Warning: This post was published more than 11 years ago.
I keep old posts on the site because sometimes it's interesting to read old content. Not everything that is old is bad. Also, I think people might be interested to track how my views have changed over time: for example, how my strident teenage views have mellowed and matured!
But given the age of this post, please bear in mind:
- My views might have changed in the 11 years since I wrote this post.
- This post might use language in ways which I would now consider inappropriate or offensive.
- Factual information might be outdated.
- Links might be broken; embedded material might not appear properly.
Many thanks for your understanding.
In the wake of the London bombings, one word seems to be resonating between much of the public, much of the media, and many politicians. That word is ‘evil’. The attacks themselves were doubtlessly evil, but as far as I am concerned, the perpetrators were not.
To say that terrorists are evil is as illogical and irrational as saying bacteria are evil when they kill patients. Nobody would possibly trust a doctor who said that a patient was afflicted with ‘evil’, and we should no more trust politicians who insist on calling these bombers evil. To call them that suggests that they are an ever-present force which can never be truly and completely overcome, and immediately marks them out as ‘different’ from the rest of society, when the message to be taken away from the tragedy is that these young Muslims were not ‘different’ at all – they were normal young lads, cruelly brainwashed by expert criminals. As such, we should be viewing the radicalisation of young Muslims in this country as a major problem which needs to be tackled, not some mystical wicked force.
Many will have great difficulty in having sympathy with these killers, but it should be remembered that they are killing for irrational reasons which have been planted by expert criminals. And, what’s more, society at large has contributed to their delusional fantasies by continually alienating the Muslim community. Every time we mention terrorists who claim to follow Islam they are branded ‘Muslim terrorists’. Yet we would never dream of labelling the IRA ‘Christian terrorists’, or of characterising KKK lynchings as murders committed by ‘Christian extremists’. Similarly, the religious background of Jewish, Sikh, or Hindu terrorists wouldn’t even be worthy of mention. Clearly, the mass media have succeeded in beginning to demonise one religion and heritage in the national conscience – and now, even our Prime Minister is refusing to come out unequivocally in support of the Muslim community. Is this not exactly what happened in Germany circa 1933, and exactly what millions later fought and lost their lives to avoid?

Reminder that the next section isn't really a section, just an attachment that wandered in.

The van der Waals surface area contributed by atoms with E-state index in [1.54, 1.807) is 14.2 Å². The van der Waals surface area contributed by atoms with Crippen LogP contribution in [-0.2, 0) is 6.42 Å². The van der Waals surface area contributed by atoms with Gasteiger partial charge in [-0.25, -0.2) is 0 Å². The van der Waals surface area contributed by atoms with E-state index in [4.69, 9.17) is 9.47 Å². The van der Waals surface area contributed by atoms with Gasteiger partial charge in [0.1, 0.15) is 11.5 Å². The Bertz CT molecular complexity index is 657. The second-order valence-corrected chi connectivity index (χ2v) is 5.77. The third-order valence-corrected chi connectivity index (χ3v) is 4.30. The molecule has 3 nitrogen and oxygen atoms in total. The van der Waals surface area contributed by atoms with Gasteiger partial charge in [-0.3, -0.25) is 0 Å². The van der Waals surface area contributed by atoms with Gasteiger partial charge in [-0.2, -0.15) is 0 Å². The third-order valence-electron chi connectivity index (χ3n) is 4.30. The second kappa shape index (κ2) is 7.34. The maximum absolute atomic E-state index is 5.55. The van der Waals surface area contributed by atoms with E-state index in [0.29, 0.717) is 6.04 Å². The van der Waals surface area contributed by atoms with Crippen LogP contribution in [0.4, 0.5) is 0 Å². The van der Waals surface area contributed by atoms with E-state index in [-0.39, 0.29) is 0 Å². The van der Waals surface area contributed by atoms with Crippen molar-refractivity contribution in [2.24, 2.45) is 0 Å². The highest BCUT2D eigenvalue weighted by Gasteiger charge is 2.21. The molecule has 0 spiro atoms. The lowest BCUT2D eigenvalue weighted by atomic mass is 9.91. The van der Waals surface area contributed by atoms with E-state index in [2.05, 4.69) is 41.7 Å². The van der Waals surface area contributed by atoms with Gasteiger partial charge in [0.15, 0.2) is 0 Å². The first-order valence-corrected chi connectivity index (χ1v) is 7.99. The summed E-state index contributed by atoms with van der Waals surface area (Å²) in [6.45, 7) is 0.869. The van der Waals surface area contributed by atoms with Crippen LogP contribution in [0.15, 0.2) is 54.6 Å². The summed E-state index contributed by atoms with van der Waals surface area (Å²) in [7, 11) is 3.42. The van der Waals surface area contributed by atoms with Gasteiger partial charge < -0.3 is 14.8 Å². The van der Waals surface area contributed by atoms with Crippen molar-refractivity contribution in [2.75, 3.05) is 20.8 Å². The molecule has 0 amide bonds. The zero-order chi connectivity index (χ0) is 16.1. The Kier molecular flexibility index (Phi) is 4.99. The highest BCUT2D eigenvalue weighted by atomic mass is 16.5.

We should not be demonising a whole religion, and calling its members ‘evil’. We should be tackling the extremists who are brain washing the young people of this country into killing themselves and others, and who are no more Muslim than William J Simmons was Christian. Perhaps I’m wrong, but if the bombers had been Christians called ‘Joe Bloggs’, ‘John Smith’, and ‘James Jones’, rather than being Muslims called ‘Shehzad Tanweer’, ‘Hasib Mir Hussain’, and ‘Mohammed Sadique Khan’, I think there would have been much more of national outcry against the people orchestrating the attacks, campaigns to educate young people against radicalisation, and – ultimately – a lot more sympathy for the bombers.
The real tragedy from these bombings is that we haven’t learned the lessons. After the attacks, Muslims are more excluded than ever, and new anti-terror laws to be introduced will almost certainly end up being enforced more against Muslim communities, further alienating them, and increasing the opportunities for criminals to radicalise the young people of these communities. Effectively, the national response to this attack is doing little more than making future attacks more likely.
The London bombers are many things. But ‘evil’ is not one of them. And until we realise that, the situation becomes more grave by the day.